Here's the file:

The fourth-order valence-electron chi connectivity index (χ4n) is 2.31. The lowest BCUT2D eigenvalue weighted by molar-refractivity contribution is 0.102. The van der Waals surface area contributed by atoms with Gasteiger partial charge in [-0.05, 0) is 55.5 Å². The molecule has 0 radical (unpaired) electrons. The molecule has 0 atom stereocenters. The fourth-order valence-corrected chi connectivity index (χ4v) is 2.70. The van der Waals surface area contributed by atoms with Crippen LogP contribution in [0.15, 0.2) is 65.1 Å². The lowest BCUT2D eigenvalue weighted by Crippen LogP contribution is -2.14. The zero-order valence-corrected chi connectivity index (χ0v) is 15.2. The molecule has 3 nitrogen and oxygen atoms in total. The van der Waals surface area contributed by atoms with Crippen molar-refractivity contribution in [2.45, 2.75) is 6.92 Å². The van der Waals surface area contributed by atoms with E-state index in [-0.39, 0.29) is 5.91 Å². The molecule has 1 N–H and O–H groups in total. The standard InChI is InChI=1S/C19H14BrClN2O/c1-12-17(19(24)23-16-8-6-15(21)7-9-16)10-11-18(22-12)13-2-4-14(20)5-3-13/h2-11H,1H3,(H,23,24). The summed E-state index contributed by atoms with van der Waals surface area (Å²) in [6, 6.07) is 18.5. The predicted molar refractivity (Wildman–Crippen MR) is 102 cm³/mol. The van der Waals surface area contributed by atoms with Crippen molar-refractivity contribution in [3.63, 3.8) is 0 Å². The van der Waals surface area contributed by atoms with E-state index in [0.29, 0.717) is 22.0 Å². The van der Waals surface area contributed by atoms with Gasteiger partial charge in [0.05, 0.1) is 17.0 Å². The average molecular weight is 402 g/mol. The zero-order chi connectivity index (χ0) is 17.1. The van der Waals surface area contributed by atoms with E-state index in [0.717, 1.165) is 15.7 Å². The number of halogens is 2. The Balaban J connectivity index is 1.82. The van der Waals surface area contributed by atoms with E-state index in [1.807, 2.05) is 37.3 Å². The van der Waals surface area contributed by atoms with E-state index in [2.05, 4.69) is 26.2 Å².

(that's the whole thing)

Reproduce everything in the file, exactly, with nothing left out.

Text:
The fourth-order valence-electron chi connectivity index (χ4n) is 2.31. The lowest BCUT2D eigenvalue weighted by molar-refractivity contribution is 0.102. The van der Waals surface area contributed by atoms with Gasteiger partial charge in [-0.05, 0) is 55.5 Å². The molecule has 0 radical (unpaired) electrons. The molecule has 0 atom stereocenters. The fourth-order valence-corrected chi connectivity index (χ4v) is 2.70. The van der Waals surface area contributed by atoms with Crippen LogP contribution in [0.15, 0.2) is 65.1 Å². The lowest BCUT2D eigenvalue weighted by Crippen LogP contribution is -2.14. The zero-order valence-corrected chi connectivity index (χ0v) is 15.2. The molecule has 3 nitrogen and oxygen atoms in total. The van der Waals surface area contributed by atoms with Crippen molar-refractivity contribution in [2.45, 2.75) is 6.92 Å². The van der Waals surface area contributed by atoms with E-state index in [-0.39, 0.29) is 5.91 Å². The molecule has 1 N–H and O–H groups in total. The standard InChI is InChI=1S/C19H14BrClN2O/c1-12-17(19(24)23-16-8-6-15(21)7-9-16)10-11-18(22-12)13-2-4-14(20)5-3-13/h2-11H,1H3,(H,23,24). The summed E-state index contributed by atoms with van der Waals surface area (Å²) in [6, 6.07) is 18.5. The predicted molar refractivity (Wildman–Crippen MR) is 102 cm³/mol. The van der Waals surface area contributed by atoms with Crippen molar-refractivity contribution in [3.63, 3.8) is 0 Å². The van der Waals surface area contributed by atoms with E-state index in [0.29, 0.717) is 22.0 Å². The van der Waals surface area contributed by atoms with Gasteiger partial charge in [0.05, 0.1) is 17.0 Å². The average molecular weight is 402 g/mol. The zero-order chi connectivity index (χ0) is 17.1. The van der Waals surface area contributed by atoms with E-state index in [0.717, 1.165) is 15.7 Å². The number of halogens is 2. The Balaban J connectivity index is 1.82. The van der Waals surface area contributed by atoms with E-state index in [1.807, 2.05) is 37.3 Å². The van der Waals surface area contributed by atoms with E-state index in [2.05, 4.69) is 26.2 Å².